Genre-defying vocalist Daymé Arocena comes to Berklee Nov. 18
Vocalist Daymé Arocena will be in concert on Thursday, Nov. 18 at 8 p.m. at the Berklee Performance Center. Arocena, who hails from Cuba, defies genres in her integration of jazz, African percussion and the traditional sounds of her homeland. Still in her 20s and currently living in Toronto, Canada she is embarking on a career that is reshaping what music is expected to sound like. The Banner caught up with Arocena by phone in New York City.
Banner: Your latest recording, “Sonocardiogram,” which came out in 2019, has an unusual title. Tell us about the album.
Daymé Arocena: The title is inspired by the word “Echocardiogram.” I wanted people to hear my heartbeat through the sounds of my music. “Sono” means sound in Spanish, and the album is what’s in my heart. I’m pretty open-minded. I don’t want to be in a box. I mean, people were so confused by my music: ‘What kind of box is she in? Is it jazz? Pop? What is it?’ But it’s what’s inside me: the person. I want my music to reflect my energy, as music is one of the first things that humanity experiences to communicate with nature, the elements of the earth — the sun, the moon, the rain, the soil.
You perform before European, North American and Cuban audiences. How do they differ? How are they similar?
The American and the Cuban crowds are very similar: passionate! I love the passion, the real energy. In Europe, it depends. It’s the same vibe with younger audiences. With older audiences, it can be too polite; they may focus on doing things correctly. But you have got to have fun! Make your heart and soul joyful.
You were quoted in The New Yorker saying that when you started out, you didn’t know much about jazz, but then you heard Nina Simone sing “I put a spell on you.” What about that recording resonated for you?
I was just 15 years old. All I knew was that I wanted to be a good singer. I had heard Whitney Houston; what a powerhouse! I wanted to sing like those women with big voices. And at 15, I didn’t think that jazz was joyful, and that it was for old people. The Nina Simone recording sounded like the blues. She had a powerhouse voice, but she incorporated elements I had never heard in my life. She could do whatever she wanted to do with her voice. After that, I heard her do “I loves you Porgy,” and it was so clean, simple and sad. It was the next level.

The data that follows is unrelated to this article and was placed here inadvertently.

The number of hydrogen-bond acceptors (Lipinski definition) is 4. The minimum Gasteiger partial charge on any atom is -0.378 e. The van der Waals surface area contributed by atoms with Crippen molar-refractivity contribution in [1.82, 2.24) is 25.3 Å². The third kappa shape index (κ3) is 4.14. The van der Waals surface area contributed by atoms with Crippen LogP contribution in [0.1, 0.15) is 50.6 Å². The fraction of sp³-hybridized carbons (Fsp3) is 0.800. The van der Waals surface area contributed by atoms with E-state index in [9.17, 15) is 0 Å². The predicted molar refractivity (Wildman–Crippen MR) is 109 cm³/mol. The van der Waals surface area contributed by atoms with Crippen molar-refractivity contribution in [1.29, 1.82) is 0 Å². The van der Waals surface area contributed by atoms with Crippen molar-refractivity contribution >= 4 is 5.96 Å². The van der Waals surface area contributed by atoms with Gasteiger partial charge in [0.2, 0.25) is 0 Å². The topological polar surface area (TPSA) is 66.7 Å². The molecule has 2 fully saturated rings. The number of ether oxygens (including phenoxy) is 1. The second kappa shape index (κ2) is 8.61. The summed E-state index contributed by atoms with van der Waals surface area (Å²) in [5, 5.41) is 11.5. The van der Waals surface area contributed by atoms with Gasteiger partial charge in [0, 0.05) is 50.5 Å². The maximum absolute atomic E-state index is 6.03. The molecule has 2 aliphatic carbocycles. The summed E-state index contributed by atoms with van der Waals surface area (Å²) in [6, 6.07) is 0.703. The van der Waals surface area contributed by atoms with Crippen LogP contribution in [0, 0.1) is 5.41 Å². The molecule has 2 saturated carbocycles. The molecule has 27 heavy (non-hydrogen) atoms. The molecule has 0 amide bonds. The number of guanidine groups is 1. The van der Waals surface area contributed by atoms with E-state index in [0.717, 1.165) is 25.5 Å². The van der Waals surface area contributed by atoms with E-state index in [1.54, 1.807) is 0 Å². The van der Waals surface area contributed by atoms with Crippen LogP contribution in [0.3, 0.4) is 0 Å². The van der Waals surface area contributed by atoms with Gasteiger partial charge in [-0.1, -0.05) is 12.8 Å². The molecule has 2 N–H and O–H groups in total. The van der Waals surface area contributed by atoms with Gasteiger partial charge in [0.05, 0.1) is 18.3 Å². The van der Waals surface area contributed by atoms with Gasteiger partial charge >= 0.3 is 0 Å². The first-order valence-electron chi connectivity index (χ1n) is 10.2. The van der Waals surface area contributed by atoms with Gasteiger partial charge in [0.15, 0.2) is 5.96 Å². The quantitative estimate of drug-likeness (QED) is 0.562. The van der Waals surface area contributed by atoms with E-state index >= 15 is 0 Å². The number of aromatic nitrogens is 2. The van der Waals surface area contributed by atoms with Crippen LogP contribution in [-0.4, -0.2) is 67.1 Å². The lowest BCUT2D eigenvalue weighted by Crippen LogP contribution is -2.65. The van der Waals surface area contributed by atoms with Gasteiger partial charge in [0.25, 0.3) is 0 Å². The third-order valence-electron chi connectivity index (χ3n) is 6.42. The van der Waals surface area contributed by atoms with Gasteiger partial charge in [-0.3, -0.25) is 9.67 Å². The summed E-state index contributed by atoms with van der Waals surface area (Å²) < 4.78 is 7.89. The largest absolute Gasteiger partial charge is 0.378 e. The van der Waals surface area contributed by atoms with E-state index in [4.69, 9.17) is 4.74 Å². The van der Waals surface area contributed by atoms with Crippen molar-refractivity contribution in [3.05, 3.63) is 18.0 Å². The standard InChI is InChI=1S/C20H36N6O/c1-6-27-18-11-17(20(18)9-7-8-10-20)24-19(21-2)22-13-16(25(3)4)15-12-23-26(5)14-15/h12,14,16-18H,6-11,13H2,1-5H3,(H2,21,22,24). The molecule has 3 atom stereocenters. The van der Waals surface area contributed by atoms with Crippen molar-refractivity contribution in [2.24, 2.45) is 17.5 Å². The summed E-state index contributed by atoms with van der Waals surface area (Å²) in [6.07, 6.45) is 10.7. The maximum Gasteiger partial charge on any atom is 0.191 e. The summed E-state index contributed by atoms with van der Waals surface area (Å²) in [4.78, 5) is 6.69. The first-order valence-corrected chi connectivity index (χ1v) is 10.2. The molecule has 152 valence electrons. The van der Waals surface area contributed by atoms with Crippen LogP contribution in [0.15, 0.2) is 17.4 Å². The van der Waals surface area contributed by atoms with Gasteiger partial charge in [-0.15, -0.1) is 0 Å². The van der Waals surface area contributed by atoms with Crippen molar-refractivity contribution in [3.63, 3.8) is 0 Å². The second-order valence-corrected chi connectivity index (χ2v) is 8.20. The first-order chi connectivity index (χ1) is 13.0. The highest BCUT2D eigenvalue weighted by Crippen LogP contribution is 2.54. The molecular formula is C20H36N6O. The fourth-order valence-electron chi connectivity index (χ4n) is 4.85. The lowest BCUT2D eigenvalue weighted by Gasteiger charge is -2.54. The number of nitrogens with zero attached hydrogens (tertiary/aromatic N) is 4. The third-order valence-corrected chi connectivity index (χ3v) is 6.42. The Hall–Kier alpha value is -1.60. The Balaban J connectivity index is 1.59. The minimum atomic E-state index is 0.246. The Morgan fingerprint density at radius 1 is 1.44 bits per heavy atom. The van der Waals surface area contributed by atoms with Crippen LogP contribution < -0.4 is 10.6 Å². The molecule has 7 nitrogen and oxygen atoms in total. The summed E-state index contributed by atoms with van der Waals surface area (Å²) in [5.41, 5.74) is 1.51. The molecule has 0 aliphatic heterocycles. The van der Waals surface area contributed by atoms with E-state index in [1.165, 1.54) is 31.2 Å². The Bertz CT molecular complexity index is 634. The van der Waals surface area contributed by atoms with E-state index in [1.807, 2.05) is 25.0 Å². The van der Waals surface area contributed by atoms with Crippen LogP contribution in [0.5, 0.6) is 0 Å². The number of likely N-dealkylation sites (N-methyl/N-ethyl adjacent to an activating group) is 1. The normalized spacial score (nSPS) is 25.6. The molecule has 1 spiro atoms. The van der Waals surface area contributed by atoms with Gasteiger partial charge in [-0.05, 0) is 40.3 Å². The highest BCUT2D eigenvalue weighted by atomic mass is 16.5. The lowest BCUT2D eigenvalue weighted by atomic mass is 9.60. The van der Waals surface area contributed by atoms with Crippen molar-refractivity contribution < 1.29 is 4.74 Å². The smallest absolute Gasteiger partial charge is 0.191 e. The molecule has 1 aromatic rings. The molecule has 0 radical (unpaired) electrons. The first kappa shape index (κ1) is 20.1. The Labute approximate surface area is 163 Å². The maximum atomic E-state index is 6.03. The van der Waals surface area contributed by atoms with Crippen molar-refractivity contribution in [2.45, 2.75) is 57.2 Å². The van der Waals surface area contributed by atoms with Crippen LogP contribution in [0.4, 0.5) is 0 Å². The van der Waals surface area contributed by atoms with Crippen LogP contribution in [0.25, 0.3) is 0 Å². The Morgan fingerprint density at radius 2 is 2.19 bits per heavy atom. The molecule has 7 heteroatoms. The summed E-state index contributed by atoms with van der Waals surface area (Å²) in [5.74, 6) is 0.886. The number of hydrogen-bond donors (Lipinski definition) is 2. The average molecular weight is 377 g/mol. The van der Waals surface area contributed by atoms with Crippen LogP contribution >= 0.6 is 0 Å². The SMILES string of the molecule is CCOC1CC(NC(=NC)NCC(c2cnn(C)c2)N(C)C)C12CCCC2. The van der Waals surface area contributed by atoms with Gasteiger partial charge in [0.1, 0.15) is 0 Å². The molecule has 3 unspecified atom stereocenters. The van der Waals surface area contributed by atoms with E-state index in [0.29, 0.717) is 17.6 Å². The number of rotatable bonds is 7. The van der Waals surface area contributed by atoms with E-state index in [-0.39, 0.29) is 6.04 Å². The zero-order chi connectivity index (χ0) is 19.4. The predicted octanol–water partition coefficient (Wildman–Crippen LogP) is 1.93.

Didn’t you try to start an all-women’s jazz band in Cuba? What happened with that?
It happened! We were just not allowed to perform. We did record an album about 10 years ago, the title of which translates in English to “The deep sound of the stones.” We called ourselves Alami.
Tell us about the influence of Santeria music in your compositions.
Santeria music has chants for every single element of nature. I know about 10% of the chants! There are so many — for wind, water, the ocean, rivers, the sun, the moon, and so on. All of these have words and melodies. And drums. The drums communicate. In Cuba, we had the good luck of keeping the drums as part of our tradition. It influences every single song I do. The legacy of our ancestors.
I heard that you’re turning 30 in February. How will you celebrate musically?
I’m going to have to think about that! In Cuba, they say it’s when your life starts.
What will the Berklee event be like?
There will be a big band with horns and violins and me singing. You know, when I got the invitation and realized that students will be studying my music in preparation for this for months, I thought, ‘Am I crazy? Am I dreaming?’ It’s so great! I would never have expected in my life at this age, at this position, to inspire others.
Admission: $15/$20 in advance, $20/$25 day of show
$15 discount on admission with Berklee ID
COVID protocols in place — see concert website for more information.